How to Give Your Dog Probiotics and Prebiotics


Many health trends trickle down from humans to animals. Some make sense, while others are just fads. But the more we learn about probiotics and prebiotics, the more it becomes clear that these health trends are here to stay, and that they play an important role in keeping our companion animals at their healthiest and happiest.

Starting on an appropriate probiotic and prebiotic regimen can be confusing. To help you out, we’ve broken down the basics.


According to the official definition, probiotics are a “food or a dietary supplement containing live bacteria that replace or add to the beneficial bacteria normally present in the gastrointestinal tract.” Put more simply, probiotics are the good bacteria that our bodies need to thrive, and help protect against the bad bacteria that can be harmful.

There are close to 1,000 different types of bacteria and microorganisms hanging out in your pet. They live in the mouth, pharynx, colon, stomach, gallbladder, pancreas, anus, and genitals. Balancing this delicate ecosystem is critical, and probiotics are a key ingredient to finding that equilibrium.

Health benefits
Many experts in this field call the gut our “second brain” since it does so much for our bodies. Here are just a few of the amazing things probiotics can do:

• Protect humans and animals from “bad” bacteria, viruses, fungi, allergens, toxins, and heavy metals.

• Help with digestion, increase nutrient absorption, and enhance cellular repair.

• Boost the immune system.

• Reduce bodily inflammation, which can significantly lower the risk for chronic diseases.

• Synthesize many important hormones, including serotonin, which greatly impacts mental health.

• Counteract negative effects of antibiotics, such as rebalancing the gut and strengthening immunity.

How to feed
It’s important to offer your dog probiotics at different times throughout the day, since they are dependent on the environment of his or her gastrointestinal tract. Many experts say offering between meals is most beneficial.

Probiotics are available in supplement form as well as through natural, whole foods. If you are feeding supplements, you can choose one specifically for dogs, but human products are okay, too. Look for ones that require refrigeration, contain soil-based organisms, and include a variety of probiotic strains.

• Kimchi and other fermented veggies are very nutritious and mimic the gut contents of prey.

• Raw goat milk is a great dairy option since it has very little lactose. For dogs up to 20 lbs, feed 2 ounces; 20-50 lbs, 4 ounces; and more than 50 lbs, 6 ounces.

Editor’s note: Check out the American Dairy Goat Association at adga.org or LocalHarvest. com to source raw goat milk if it is not easily accessible in your area.

• Kefir is packed with natural probiotics and can be served on its own or as a meal topping. You can find it at the grocery store—just make sure it’s unsweetened, and again, goat’s milk may be easier to digest that cow’s milk. There are also many recipes online to make your own non-dairy versions with coconut milk or water.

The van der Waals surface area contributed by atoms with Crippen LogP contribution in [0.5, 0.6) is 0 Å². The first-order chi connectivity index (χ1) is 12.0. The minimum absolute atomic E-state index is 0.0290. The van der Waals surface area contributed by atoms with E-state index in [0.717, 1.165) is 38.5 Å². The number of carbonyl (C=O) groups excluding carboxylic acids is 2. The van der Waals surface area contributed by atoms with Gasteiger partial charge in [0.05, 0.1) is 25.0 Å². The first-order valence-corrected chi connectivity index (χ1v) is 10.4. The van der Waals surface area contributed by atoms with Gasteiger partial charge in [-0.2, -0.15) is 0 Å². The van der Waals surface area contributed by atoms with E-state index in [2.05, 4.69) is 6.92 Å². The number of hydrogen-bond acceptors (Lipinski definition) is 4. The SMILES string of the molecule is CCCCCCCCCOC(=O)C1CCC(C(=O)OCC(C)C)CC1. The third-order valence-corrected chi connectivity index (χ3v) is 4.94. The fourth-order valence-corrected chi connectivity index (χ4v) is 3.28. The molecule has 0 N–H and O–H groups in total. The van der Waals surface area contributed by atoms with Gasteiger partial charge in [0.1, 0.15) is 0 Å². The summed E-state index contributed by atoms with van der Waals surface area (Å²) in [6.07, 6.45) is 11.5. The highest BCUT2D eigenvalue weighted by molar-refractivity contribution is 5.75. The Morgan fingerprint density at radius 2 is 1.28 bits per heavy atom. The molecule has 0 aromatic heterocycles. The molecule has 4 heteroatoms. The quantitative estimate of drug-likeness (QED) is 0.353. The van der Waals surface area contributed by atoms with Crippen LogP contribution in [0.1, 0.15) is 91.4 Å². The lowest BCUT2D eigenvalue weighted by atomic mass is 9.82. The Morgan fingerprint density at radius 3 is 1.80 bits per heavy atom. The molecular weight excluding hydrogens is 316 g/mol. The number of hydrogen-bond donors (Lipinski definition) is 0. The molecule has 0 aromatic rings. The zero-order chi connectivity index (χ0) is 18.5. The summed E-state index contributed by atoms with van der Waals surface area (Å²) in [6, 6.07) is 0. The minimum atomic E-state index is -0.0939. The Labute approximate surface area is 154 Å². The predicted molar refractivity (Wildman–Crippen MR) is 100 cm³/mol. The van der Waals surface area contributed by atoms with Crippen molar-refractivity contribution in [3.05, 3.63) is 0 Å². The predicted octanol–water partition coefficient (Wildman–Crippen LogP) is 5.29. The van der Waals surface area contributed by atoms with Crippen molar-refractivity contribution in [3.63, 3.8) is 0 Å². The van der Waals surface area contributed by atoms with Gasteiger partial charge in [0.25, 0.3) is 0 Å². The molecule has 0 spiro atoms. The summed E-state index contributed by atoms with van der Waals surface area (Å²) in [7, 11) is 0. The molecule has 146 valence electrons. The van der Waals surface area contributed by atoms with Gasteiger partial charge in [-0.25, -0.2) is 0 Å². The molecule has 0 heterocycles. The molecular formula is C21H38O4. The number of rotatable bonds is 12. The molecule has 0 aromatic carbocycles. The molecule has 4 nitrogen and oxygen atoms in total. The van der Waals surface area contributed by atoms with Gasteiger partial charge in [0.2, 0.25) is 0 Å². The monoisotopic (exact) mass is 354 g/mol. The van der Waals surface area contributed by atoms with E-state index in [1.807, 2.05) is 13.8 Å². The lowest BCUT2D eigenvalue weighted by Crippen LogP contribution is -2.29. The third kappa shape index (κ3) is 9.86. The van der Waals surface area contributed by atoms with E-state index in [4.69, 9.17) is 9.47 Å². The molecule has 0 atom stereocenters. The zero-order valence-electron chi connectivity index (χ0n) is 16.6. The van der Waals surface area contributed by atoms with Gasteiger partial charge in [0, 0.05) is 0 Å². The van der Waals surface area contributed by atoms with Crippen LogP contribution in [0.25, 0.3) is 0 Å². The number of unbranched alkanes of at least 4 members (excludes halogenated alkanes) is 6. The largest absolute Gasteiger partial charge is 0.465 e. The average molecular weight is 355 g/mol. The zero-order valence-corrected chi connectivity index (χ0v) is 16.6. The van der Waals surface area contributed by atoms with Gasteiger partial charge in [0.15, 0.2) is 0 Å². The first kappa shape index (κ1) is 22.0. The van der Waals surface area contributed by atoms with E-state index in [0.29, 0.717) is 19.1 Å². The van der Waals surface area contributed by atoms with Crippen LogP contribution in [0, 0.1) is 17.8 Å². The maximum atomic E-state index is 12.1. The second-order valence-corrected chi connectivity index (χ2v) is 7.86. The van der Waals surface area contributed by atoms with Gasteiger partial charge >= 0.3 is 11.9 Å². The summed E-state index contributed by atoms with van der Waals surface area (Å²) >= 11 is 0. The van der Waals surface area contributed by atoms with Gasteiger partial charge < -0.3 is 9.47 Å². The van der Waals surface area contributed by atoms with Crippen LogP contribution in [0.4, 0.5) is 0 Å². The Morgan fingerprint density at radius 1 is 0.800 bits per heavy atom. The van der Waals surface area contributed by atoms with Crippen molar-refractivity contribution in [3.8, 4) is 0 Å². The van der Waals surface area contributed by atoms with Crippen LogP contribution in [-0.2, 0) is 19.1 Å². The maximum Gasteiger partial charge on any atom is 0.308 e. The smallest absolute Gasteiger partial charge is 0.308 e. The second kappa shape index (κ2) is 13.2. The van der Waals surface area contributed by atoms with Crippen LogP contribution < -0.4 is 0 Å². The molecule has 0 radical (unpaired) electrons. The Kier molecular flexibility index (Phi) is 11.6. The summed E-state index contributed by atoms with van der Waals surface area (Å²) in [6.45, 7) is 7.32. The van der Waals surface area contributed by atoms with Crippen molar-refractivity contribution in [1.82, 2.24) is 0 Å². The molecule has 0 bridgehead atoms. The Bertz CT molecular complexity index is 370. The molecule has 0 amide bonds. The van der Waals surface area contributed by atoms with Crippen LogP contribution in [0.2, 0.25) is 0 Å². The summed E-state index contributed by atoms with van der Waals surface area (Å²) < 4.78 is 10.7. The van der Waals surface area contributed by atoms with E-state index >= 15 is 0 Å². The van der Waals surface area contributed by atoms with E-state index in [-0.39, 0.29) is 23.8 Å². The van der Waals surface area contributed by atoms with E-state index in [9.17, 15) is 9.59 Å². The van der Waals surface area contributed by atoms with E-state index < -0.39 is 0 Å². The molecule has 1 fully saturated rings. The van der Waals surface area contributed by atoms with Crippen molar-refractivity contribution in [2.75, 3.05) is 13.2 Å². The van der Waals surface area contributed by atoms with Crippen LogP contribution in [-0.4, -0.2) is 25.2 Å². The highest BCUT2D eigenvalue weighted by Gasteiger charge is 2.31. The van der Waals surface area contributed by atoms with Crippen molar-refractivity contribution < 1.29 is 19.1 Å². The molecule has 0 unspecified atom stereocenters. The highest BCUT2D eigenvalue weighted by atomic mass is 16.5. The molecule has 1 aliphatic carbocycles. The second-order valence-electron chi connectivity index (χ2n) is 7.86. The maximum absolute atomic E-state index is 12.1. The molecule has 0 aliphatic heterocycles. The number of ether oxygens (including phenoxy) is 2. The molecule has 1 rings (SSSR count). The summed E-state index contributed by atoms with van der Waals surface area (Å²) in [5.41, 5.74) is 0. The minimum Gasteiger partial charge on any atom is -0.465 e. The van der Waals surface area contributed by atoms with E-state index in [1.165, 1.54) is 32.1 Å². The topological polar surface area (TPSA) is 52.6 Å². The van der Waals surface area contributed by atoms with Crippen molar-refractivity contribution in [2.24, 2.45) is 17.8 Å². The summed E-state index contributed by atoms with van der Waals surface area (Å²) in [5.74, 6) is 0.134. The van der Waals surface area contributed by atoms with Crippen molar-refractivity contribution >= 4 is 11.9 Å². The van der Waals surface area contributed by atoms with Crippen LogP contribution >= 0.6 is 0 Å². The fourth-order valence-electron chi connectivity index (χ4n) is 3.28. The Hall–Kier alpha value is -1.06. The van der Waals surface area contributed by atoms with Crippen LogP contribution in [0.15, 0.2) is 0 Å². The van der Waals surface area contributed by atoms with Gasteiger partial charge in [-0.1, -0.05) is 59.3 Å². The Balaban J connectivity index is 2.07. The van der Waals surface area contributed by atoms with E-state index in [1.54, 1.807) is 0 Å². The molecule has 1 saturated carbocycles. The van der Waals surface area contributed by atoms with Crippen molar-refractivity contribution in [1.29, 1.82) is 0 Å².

• Kvass is a Russian fermented beverage that contains high levels of probiotics. It may be purchased at natural food stores, or you can find recipes online to make it yourself.

captureWhat you need to know:
The most important part about feeding probiotics is that they are best friends with prebiotics. This is one of nature’s most symbiotic relationships, and they truly need each other to be at their best. In order to reap the benefits of the probiotics you are feeding, you must offer your dog prebiotics as well.


Prebiotics are insoluble, indigestible fiber that travel to the colon where they ferment and are converted into short chain fatty acids (SCFAs), becoming the primary fuel for the cells of the colon.

Health benefits
Increased concentration of SCFAs and other beneficial bacteria support gastrointestinal health and the immune system. They inhibit the growth of harmful bacteria, preserve electrolyte and fluid balance, and allow the intestines to move properly. When present in the bowels, prebiotics promote and support healthy digestive flora.

How to feed
Prebiotics are generally included in probiotic supplements, but that’s not always the case. Be sure to check the ingredient list and make sure they’re there

• Dandelion Greens: Feed 1 teaspoon of dried dandelion greens per 20 lbs.

• Bananas: Given their high sugar and carbohydrate content, greener, more under-ripe bananas are best. You can offer approximately one inch of banana per day for a 50 pound dog, so adjust as needed for your dog’s weight. Do not offer more than one full banana per week.

• Apples: Easy to find, apples are a great source of prebiotics and most dogs will happily eat them as snacks. If your dog prefers, you can also put them in a food processor and add the mixture to a meal. Be sure to remove all skin and seeds before serving.

• Asparagus: Try adding raw bits to your dog’s food bowl or see if she will take it as a snack food throughout the day. Most dogs enjoy the flavor.

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